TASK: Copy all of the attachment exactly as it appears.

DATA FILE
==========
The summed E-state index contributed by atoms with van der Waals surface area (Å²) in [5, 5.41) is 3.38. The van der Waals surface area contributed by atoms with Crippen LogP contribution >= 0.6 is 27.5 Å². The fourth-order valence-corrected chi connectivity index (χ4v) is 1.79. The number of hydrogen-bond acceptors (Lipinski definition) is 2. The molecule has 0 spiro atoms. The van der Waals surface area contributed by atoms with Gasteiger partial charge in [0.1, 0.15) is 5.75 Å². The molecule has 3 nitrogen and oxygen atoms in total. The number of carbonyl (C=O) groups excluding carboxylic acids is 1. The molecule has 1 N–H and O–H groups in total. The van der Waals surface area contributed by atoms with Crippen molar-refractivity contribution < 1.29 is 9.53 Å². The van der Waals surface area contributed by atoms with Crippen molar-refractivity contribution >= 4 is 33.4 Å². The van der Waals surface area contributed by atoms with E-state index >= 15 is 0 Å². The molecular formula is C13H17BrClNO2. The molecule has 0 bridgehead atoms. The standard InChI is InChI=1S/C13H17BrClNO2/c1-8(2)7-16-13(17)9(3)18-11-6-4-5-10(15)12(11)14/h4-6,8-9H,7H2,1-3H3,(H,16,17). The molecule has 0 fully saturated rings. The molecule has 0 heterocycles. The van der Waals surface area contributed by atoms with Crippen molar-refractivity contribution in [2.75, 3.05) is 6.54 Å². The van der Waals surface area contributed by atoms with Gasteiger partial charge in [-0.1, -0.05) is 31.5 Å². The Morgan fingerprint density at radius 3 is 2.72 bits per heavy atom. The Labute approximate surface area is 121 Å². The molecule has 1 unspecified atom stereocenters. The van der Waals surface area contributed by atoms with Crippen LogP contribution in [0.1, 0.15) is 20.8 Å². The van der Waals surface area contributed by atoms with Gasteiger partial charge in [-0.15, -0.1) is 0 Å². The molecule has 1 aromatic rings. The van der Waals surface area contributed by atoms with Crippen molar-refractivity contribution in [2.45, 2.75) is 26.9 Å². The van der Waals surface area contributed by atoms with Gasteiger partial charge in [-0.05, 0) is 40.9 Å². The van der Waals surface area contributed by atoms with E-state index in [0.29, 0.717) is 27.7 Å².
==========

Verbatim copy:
The summed E-state index contributed by atoms with van der Waals surface area (Å²) in [5, 5.41) is 3.38. The van der Waals surface area contributed by atoms with Crippen LogP contribution >= 0.6 is 27.5 Å². The fourth-order valence-corrected chi connectivity index (χ4v) is 1.79. The number of hydrogen-bond acceptors (Lipinski definition) is 2. The molecule has 0 spiro atoms. The van der Waals surface area contributed by atoms with Gasteiger partial charge in [0.1, 0.15) is 5.75 Å². The molecule has 3 nitrogen and oxygen atoms in total. The number of carbonyl (C=O) groups excluding carboxylic acids is 1. The molecule has 1 N–H and O–H groups in total. The van der Waals surface area contributed by atoms with Crippen molar-refractivity contribution < 1.29 is 9.53 Å². The van der Waals surface area contributed by atoms with Crippen molar-refractivity contribution >= 4 is 33.4 Å². The van der Waals surface area contributed by atoms with E-state index >= 15 is 0 Å². The molecular formula is C13H17BrClNO2. The molecule has 0 bridgehead atoms. The standard InChI is InChI=1S/C13H17BrClNO2/c1-8(2)7-16-13(17)9(3)18-11-6-4-5-10(15)12(11)14/h4-6,8-9H,7H2,1-3H3,(H,16,17). The molecule has 0 fully saturated rings. The molecule has 0 heterocycles. The van der Waals surface area contributed by atoms with Crippen molar-refractivity contribution in [2.75, 3.05) is 6.54 Å². The van der Waals surface area contributed by atoms with Gasteiger partial charge in [-0.1, -0.05) is 31.5 Å². The Morgan fingerprint density at radius 3 is 2.72 bits per heavy atom. The Labute approximate surface area is 121 Å². The molecule has 1 unspecified atom stereocenters. The van der Waals surface area contributed by atoms with Crippen LogP contribution in [0.1, 0.15) is 20.8 Å². The van der Waals surface area contributed by atoms with Gasteiger partial charge in [-0.15, -0.1) is 0 Å². The molecule has 1 aromatic rings. The van der Waals surface area contributed by atoms with Crippen molar-refractivity contribution in [2.45, 2.75) is 26.9 Å². The van der Waals surface area contributed by atoms with Gasteiger partial charge in [-0.05, 0) is 40.9 Å². The van der Waals surface area contributed by atoms with E-state index in [0.29, 0.717) is 27.7 Å².